Responsive Blog Images

January 20, 2019

The state of images on the web is pretty rough. What should be an easy goal, showing a user a picture, is actually complicated. Good websites deliver the right resolution to the right device, perform lazy loading, support ‘retina’ (or high density pixel) devices, serve new image formats like WebP to the correct clients, and show placeholders whilst images load. It’s messy, hard to get right, and requires a lot more effort than a user might realise behind the scenes. Here’s a blow by blow account of how I attempt to incorporate those techniques into this blog.

Let’s start with my goals:

  1. Devices should download an appropriate image for their resolution, including supporting high pixel density or ‘retina’ images
  2. Images should look good regardless of the device size
  3. Images should be lazy loaded
  4. A placeholder should be displayed whilst images load
  5. Images should work well with or without JavaScript enabled
  6. I shouldn’t need to store an unnecessary amount of images under source control
  7. I shouldn’t have to write raw HTML to make anything work

Let’s look at these goals in chronological order and see how I get to my solution.

Goal: Devices Should Download an Appropriate Image for Their Resolution

Whilst your high resolution screen might need the highest fidelity image I can offer chances are that readers on their phone can cope with a much smaller image both in terms of file size and dimensions; small screens just don’t need as many pixels per image. Serving a smaller image where possible saves battery life, saves the reader’s bandwidth, and leads to a quicker page load.

The first question to ask is ‘How do I know what size image my reader needs?’. The answer is - it’s difficult to know. The best solution is to provide hints to the browser and let it choose. By using the HTML5 srcset and sizes attributes we specify the options available and the size the image should be displayed at in the browser. Whilst most modern browsers support these attributes img’s that don’t will gracefully fall back to the src attribute.

<img 
    sizes="(max-width: 1400px) 100vw, 1400px"
    srcset="castle_c_scale,w_200.jpg 200w, castle_c_scale,w_364.jpg 364w, castle_c_scale,w_1400.jpg 1400w"
    src="castle_c_scale,w_1400.jpg"
    alt="A fancy castle"
>

This technique, also supports high density (or ‘retina’) displays. If the browser does understand the sizes and srcset syntax then it can combine that information with the device’s pixel ratio to request high density images (if available). So far, so good. All we need to do to make this work is produce a variety of images with appropriate dimensions and sizes - the browser will do the rest!

Goal: Images Should Look Good Regardless of the Device Size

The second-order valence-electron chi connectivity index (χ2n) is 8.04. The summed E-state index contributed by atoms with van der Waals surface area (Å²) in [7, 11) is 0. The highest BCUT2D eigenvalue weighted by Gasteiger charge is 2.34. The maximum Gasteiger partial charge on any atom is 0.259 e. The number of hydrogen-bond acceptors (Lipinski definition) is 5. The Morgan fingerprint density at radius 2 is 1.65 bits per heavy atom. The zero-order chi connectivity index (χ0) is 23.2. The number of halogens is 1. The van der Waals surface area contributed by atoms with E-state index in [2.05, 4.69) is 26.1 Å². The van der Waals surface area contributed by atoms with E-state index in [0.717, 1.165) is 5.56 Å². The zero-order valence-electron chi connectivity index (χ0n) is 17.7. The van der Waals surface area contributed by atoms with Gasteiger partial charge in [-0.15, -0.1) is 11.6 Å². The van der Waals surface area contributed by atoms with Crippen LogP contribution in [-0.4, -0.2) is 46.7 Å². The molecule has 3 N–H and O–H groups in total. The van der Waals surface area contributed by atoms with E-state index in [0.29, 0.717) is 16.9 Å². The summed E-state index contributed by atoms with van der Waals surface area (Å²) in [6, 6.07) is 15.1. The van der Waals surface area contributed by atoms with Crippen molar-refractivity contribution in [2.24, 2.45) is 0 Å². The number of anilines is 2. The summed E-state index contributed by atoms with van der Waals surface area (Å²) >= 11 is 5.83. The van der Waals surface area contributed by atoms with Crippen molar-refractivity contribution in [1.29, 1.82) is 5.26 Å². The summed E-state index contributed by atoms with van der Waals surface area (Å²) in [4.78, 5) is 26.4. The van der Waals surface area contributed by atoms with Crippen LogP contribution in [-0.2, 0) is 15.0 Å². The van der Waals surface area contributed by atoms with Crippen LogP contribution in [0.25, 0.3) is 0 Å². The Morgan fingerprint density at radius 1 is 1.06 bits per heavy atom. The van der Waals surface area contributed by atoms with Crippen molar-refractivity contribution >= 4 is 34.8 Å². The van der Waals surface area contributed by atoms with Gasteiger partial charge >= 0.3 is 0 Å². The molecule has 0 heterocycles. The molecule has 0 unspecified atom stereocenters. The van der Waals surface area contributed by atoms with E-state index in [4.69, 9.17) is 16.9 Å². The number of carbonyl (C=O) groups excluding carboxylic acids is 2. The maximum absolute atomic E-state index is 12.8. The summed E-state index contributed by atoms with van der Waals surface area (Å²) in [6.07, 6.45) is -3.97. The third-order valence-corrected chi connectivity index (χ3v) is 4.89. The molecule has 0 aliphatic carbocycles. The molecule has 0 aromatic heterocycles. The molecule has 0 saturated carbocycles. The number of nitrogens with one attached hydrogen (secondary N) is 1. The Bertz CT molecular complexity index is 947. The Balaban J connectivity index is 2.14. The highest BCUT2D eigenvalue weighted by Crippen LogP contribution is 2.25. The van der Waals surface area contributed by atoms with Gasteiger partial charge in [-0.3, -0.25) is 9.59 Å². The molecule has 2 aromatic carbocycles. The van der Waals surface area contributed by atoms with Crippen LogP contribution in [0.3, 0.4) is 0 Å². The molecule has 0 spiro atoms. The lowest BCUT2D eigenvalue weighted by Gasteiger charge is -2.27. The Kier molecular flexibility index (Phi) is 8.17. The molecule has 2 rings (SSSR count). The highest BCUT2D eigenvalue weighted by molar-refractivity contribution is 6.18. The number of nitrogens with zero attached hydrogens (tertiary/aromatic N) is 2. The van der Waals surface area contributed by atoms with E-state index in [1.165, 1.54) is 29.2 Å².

Serving appropriately sized images to smaller devices is one half of the battle but sometimes an image’s content won’t translate across devices. Whilst a wide image may look good on a desktop device it’s unlikely that the same image will look as good on a portrait mobile device. It’s possible that the width of the image will constrain the narrowness of the device’s screen to the point that scaling causes the detail of the image to be lost. What we need in this situation is art direction. That is, we want to serve a different versions of an image to different sized devices to ensure that the image retains its fidelity.

An example of art direction on mobile, tablet, and desktop
On the left, the mobile image and default src. In the middle, a slightly larger image that could be used on tablets. On the right, the largest of the images suitable for desktops. Credit

Whilst generating different size images is easy enough to automate, smartly generating different variants of an image at different aspect ratios is much harder. Fortunately Cloudinary has an open source tool (responsivebreakpoints.com) that takes a single image and produces images of varying quality at chosen aspect ratios per device size, for instance 1:1 images for mobile, 3:2 for tablet, 16:9 for small laptops, and original ratio for desktops. These images are then handily bundled up in a single .zip file and it provides HTML <picture> markup for the images it generates.

Goal: I Shouldn’t Need to Store an Unnecessary Amount of Images Under Source Control

So now we have some HTML and a zip file of images. Historically I would’ve copied the images into the /static/images/{YEAR}/{MONTH} directory of my blog’s repository but git isn’t suited to storing a large amount of large binary files - whilst it made sense when I was only storing one version of each image it doesn’t scale to the kind of volume produced by responsivebreakpoints.com. I’ve opted to store my images in an Amazon S3 Bucket. S3’s perfect for this kind of thing as it handles things like reliability and transfer speed for me. All I need to worry about is making sure that images end up in the right place and it handles the rest. I opted to make my URLs prettier than the default given by AWS, which are truly ugly1, by using a CloudFront distribution to put the files under my own domain. Images are predictably hosted at files.arranfrance.com/images/{YEAR}/{MONTH}/{SUBJECT}/!

Goal: I Shouldn’t Have to Write Raw HTML to Make Anything Work

Now we theoretically have a variety of appropriately sized art-directed images stored in S3 at a predictable URL and some HTML given to us by responsivebreakpoints.com. We have a couple of problems though - the HTML we have looks like this:

<!--Some srcsets removed for the sake of brevity-->
<picture>
<source
media="(max-width: 767px)"
sizes="(max-width: 1366px) 100vw, 1366px"
srcset="
castle_ar_1_1,c_fill,g_auto__c_scale,w_200.jpg 200w,